Transforming halogen lamp into LED lamp - Round 2

15 Jun 2014

In this article I will cover the improvements I made to my LED lamp. The prototype was a 10W COB LED, with its driver, and an Arduino-compatible microcontroller whose use wasn’t described.

Table of contents

  1. Temperature control
  2. Auto-dimming
  3. Remote control
  4. Higher power
  5. Cleaner assembly
  6. What is still missing

Temperature control

In practice, the heatsink temperature doesn’t exceed 55°C, but I didn’t know that before I measured it. As a safety measure for the LED, temperature control with auto shutdown was required. I originally used a DS18B20 I had lying around. It’s easy to interface with an Arduino, but it’s slow, somewhat expensive, and overkill. I bought a few thermistors instead, and replaced the DS18B20 with one of them. This was more involved than I had originally expected, because translating the value on the ADC to a temperature is far from trivial. Technically, retrieving the temperature from the thermistor isn’t needed. I could have been content with setting a threshold based on the ADC value (instead of the temperature), which I could have determined by putting the thermistor in water at a more-or-less known temperature of say 55°C. If you are going to do a thermistor-based temperature threshold system, I advise you go this way. It will take some time for you to get a known water temperature, and this will not be very precise, but it’s going to be much shorter than writing the code to find the temperature from the ADC value - and I’m willing to bet that the precision won’t be much lower.

To get the temperature, you have to first retrieve the current resistance of the thermistor based on the ADC value. The relationship is non-linear and not completely obvious. Then, you can apply a theoretical model (whose parameters are given to you in the thermistor’s datasheet) to get the temperature based on the resistance value. Precision is abysmal, and forget about using the internal pull-up resistor of the AVR because its value is defined at +/-50%. My first attempt (with correct theoretical computations) gave me an ambient temperature in my office of 28°C (it was 21°C). So do yourself a favor and if you don’t really need the temperature, but just an approximate answer to “is this value exceeded?”, use the technique described in the paragraph above.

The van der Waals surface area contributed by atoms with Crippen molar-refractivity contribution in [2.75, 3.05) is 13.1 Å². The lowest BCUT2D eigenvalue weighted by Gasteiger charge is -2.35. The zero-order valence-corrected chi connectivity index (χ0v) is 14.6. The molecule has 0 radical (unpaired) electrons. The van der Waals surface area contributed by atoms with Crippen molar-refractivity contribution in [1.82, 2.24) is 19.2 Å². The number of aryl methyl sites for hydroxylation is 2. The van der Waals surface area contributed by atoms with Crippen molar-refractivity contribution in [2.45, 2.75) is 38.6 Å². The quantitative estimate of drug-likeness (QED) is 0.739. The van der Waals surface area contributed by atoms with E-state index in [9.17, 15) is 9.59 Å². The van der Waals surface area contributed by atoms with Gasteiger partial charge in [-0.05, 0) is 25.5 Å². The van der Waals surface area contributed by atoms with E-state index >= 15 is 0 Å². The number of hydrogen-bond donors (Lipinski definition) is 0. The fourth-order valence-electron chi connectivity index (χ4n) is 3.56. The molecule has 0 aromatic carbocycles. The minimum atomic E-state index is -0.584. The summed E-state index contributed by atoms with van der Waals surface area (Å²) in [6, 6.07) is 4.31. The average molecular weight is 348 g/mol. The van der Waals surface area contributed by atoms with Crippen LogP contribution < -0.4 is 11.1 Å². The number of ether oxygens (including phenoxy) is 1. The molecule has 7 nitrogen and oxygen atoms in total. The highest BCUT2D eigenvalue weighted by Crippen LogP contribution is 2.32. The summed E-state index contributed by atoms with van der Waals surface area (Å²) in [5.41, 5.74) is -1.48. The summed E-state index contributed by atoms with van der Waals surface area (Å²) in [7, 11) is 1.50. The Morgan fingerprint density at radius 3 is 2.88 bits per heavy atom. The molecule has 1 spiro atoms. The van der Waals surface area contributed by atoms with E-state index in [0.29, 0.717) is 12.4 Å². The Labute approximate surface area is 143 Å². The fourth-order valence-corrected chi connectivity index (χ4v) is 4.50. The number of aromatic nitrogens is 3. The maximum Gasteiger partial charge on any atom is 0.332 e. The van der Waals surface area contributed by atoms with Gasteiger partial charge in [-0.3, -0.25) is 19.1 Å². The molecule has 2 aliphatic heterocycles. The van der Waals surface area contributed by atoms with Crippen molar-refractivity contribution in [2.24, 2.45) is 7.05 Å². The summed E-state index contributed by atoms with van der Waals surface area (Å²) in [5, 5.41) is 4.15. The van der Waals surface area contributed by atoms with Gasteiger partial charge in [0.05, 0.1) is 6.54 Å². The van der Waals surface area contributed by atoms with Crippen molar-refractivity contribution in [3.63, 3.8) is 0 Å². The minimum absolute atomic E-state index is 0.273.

If you really enjoy pain, you’re welcome to double check my computations below. (Because blindly reusing code you don’t understand is not something either you or I ever do, right?)

  	int get_temperature()
		// We have Uth = Rth * E / (R1 + Rth)
		// let V = Uth * 1023 / E, value read by the ADC
		// <=> V = 1023 * Rth / (R1 + Rth)
		// solve in Rth :
		// Rth = R1 * V / (1023 - V)

		// Once we have Rth, use beta parameter equation for NTC:
		// T = Beta / ln (Rth / R0 * exp(-Beta/T0))

		unsigned int adc = analogRead(THERM_PIN);
		const unsigned long int R1 = 21900;
		const float Beta = 4400.0;
		const float Beta_R0 = 100000.0;
		const float Beta_T0 = 25.0+273.0;
		float Rth = R1 * adc / (float)(1023 - adc);

		float T = Beta / log(Rth / (Beta_R0 * exp(-Beta / Beta_T0))) - 273.0;

		return (int)(T * 100.0);

My code checks temperature every 30 seconds, and reduces the light output (= the dimming factor on the LED driver) if the LED gets too hot. It also sends an alarm over the radio so I can know about it:

  	if (millis() > next_temperature_check_at) {
		int temp = get_temperature();
		next_temperature_check_at = millis() + 30000;
		if (temp > 8000) {
			printf("Thermal emergency, temp %d.", temp);
			radio_send_temperature('E', temp);
			thermal_override = 1;
		} else if (temp > 6000) {// 60 C
			printf("Thermal alarm, temp %d.", temp);
			radio_send_temperature('A', temp);
			thermal_override = 1;
			next_temperature_check_at = millis() + 5000;
		} else if (thermal_override && temp < 5500) {
			radio_send_temperature('0', temp);
			printf("End thermal alarm.");
			thermal_override = 0;

Thermistor on heatsink


A light-dependent resistor is connected to another ADC, and I use it to sense to ambient light level. This way, the lamp automatically starts (and gradually increases power) when the sun sets or if a sudden cloud cover appears, and it stops when the light level is high enough. This works beautifully except for two important issues:

The second point is simply a matter of power, and in future realizations I’ll go for a 20W or 30W LED and the problem will disappear. The first point is all the more important that I want the lamp to look good, and currently the light sensor makes this impossible (see picture).

Light sensor dangling. How pretty!